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This movie has EVERYTHING!!!!! I'm serious. Does it have musical numbers? Yes, it does. Beautiful costumes, fabulous sets, serial killers, witty dialogue, burlesque striptease, opera and aristocracy, romance and insanity, jealousy and drama, comedy and theology? Yes, yes, yes!!! Oh, why couldn't there be more films like this? In a way, it reminded me of "The Ninth Configuration" although that movie lacked humor. Peter O'Toole is just gorgeous, as well. My father (psychiatrist) says that this film is just about the only accurate film representation he's seen of MANIA, but when i asked him about it, he didn't recall the musical numbers. So i suppose it's got something for everyone. I could write about THE RULING CLASS for hours and hours and compare it to everything in the entire world but i don't want to give anything away. This is an absolute MUST-SEE for anyone with an interest in film, England, mental disorders, or dancing the Varsity Rag.
British `dark comedy' was possibly as its zenith with this rich Peter
O'Toole offering by director Peter Medak. O'Toole is Jack Gurney, the
youngest and `somewhat eccentric' heir to the House of Gurney. He
finds himself being forced by his late father's will into taking up his
in British society - assuming the family seat in the House of Lords. The
biggest problem is not that the late Earl of Gurney has just accidentally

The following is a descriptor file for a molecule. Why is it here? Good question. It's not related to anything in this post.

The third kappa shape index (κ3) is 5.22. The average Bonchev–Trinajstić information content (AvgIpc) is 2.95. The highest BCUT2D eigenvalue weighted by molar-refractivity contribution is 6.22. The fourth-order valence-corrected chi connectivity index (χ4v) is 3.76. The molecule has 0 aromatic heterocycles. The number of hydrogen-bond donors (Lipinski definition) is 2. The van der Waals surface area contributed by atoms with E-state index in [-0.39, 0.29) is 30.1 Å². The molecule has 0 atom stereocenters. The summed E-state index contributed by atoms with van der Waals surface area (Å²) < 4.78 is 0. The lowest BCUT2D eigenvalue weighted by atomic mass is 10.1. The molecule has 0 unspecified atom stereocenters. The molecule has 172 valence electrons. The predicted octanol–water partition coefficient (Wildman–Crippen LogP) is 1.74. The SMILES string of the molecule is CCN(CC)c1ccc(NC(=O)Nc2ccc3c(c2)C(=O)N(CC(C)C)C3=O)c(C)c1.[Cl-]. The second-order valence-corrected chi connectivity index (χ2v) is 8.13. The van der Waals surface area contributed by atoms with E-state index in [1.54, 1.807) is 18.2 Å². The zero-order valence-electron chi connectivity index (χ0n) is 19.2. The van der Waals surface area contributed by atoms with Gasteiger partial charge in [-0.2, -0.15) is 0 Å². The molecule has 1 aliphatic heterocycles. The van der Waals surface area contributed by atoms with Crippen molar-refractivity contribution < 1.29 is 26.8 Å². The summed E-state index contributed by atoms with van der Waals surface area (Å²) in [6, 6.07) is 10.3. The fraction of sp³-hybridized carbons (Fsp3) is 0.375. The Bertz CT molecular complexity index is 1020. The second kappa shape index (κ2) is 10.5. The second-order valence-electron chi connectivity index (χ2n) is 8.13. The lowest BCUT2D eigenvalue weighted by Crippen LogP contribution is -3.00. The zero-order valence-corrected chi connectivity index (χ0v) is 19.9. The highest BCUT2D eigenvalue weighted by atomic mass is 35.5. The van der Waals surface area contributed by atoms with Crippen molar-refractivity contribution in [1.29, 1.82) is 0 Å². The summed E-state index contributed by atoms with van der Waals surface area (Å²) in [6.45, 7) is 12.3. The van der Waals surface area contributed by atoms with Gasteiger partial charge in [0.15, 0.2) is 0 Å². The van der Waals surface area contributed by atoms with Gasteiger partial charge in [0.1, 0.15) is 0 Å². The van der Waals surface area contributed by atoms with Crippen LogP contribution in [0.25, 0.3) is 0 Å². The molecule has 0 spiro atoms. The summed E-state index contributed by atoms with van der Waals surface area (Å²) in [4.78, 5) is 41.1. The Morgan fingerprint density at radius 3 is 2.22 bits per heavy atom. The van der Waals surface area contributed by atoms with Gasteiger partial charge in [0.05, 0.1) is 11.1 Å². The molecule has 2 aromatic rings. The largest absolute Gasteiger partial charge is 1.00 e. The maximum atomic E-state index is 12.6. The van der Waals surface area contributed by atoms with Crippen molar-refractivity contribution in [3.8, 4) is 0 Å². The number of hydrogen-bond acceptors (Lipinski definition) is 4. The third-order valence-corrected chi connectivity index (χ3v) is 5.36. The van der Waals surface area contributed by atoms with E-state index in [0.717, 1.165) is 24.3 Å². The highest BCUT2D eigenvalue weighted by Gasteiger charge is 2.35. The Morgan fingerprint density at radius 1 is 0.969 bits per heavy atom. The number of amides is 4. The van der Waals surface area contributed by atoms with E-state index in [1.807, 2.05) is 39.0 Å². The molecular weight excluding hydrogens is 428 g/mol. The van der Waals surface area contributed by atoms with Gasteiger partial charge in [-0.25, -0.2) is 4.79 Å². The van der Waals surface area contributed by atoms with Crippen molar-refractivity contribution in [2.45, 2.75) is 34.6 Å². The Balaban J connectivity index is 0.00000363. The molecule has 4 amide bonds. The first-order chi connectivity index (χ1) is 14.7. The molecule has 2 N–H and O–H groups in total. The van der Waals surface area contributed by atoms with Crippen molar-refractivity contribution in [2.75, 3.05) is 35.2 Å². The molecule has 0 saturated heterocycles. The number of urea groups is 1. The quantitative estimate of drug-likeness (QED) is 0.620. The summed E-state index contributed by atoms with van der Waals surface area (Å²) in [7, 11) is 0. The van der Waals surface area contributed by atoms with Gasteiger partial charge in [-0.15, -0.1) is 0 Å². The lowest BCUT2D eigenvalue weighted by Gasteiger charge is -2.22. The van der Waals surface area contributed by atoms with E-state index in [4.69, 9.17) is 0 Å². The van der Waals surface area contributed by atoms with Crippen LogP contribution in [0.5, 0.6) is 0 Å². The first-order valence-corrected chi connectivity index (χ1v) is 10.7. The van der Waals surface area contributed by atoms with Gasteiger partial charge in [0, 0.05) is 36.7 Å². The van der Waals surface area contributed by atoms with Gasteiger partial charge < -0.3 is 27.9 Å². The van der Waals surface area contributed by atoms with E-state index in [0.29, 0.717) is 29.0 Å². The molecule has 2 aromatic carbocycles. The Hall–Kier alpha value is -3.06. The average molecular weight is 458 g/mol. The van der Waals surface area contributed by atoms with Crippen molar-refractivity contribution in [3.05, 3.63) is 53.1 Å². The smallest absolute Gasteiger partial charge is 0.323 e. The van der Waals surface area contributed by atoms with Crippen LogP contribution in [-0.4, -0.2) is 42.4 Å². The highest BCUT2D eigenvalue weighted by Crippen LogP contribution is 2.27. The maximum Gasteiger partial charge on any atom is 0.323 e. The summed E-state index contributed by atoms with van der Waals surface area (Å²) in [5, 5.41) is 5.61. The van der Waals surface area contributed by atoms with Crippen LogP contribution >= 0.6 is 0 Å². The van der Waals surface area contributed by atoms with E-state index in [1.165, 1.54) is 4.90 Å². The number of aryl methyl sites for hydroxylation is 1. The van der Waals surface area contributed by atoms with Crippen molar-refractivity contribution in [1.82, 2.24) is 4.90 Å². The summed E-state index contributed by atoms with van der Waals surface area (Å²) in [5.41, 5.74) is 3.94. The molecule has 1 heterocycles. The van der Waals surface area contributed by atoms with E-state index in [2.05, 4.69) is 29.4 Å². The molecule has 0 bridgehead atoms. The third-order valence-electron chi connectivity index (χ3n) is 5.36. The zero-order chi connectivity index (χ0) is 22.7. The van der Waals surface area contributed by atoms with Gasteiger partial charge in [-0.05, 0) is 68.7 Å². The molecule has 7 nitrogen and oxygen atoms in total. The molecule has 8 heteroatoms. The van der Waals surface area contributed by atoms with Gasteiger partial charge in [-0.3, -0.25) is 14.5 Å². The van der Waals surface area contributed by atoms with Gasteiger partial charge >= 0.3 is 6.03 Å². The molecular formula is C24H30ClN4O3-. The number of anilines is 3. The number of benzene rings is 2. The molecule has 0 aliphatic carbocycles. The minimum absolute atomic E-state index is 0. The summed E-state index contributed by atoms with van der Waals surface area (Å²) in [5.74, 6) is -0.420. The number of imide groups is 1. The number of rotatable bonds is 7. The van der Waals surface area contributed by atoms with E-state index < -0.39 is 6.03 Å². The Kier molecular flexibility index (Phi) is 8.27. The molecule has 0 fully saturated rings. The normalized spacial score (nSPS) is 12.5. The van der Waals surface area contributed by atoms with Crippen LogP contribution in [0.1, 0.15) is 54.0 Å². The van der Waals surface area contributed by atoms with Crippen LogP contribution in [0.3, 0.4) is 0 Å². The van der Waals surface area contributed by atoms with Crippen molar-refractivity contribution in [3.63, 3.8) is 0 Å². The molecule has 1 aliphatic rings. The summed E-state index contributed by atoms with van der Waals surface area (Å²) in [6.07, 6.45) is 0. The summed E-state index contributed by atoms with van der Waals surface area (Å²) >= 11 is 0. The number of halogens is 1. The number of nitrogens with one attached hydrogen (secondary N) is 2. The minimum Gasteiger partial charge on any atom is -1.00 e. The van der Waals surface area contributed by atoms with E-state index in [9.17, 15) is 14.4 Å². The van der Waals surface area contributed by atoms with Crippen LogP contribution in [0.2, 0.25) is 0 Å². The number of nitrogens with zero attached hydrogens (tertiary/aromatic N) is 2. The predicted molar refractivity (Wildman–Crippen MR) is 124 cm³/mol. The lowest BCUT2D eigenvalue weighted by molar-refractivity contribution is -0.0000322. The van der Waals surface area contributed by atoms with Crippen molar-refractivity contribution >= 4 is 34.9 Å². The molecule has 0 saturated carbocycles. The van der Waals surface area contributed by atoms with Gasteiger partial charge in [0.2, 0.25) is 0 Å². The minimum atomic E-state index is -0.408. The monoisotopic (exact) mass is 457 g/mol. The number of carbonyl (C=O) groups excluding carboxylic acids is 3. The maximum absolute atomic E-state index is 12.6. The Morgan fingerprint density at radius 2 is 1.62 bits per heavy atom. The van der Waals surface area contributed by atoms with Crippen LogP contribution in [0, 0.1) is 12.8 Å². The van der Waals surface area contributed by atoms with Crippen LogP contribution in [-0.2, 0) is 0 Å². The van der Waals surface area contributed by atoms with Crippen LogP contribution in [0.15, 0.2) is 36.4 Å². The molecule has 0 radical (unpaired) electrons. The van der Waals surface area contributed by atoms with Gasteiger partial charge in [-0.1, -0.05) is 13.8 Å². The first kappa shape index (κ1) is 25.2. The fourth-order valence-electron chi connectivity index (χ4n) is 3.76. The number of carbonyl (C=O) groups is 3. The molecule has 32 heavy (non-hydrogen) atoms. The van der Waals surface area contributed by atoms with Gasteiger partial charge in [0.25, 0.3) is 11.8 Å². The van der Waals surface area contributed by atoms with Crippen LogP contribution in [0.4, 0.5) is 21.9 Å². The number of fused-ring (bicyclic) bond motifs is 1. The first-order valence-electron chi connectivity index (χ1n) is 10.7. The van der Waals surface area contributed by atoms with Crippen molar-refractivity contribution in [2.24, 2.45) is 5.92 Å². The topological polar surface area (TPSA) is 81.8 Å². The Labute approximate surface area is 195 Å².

hung himself wearing a cocked hat and a ballet skirt, or that Jack has
released himself from `hospital' where the doctors were treating his
`nerves.' No the biggest problem is that, on a good day, the new 14th
of Gurney thinks he's Jesus Christ and, on a bad day, he thinks he's Jack
And if that mix of the macabre doesn't make you chuckle, try this unexpected twist. At several poignant moments throughout the film, the cast will suddenly break from straight-faced dialogue into a full-blown, song and dance numbers, some of which would make Busby Berkley proud. In one case, the tune of `Connect 'dem Bones' is ushered up to punctuate a scene with O'Toole lecturing the local gentry about the need for capital punishment. Herein lies one of the big reasons why this film is so off-the-wall and refreshingly funny.
For my money, this is one of the most original, thought-provoking and honest critiques of the British class system ever to be put on film. O'Toole is simply mesmerizing as he juggles Jack's multiple personalities, the funniest of which is Christ or, as he prefers it, `J.C.' It's hysterical to watch the cumulative effect of J.C.'s `touched' outlook on the members in his stuffy, conspiring family who are out to get Jack committed permanently.
A true `Must See Film' for anyone who enjoys a juicy, sardonic, intelligent black comedy, especially when the topic focuses on the silly pomposity of the British upper classes.
Peter O'Toole has often played characters who are obsessed and even a bit mad. But in The Ruling Class he is utterly over the top crazy, and it's a bit disquieting how naturally he slips into the role. Yet this is a comedy, a wonderfully bizarre, often black comedy that deals with acceptable and unacceptable behavior -- insanity, and morality, being irrelevant. It's characters mostly belong the English elite, but they simply stand in for all those whose power and prestige demand that appearances be kept up. So this isn't a film for everyone. And some may not like the way it swings from the very flippant to the very dark. It requires a wide range of humor to enjoy it all. Unfortunately, I hear that enjoying it all may be impossible. It seems that all home versions are cut several minutes from the theatrical release, sometimes much more. The longest length available is apparently 141 minutes, so that is the one to get.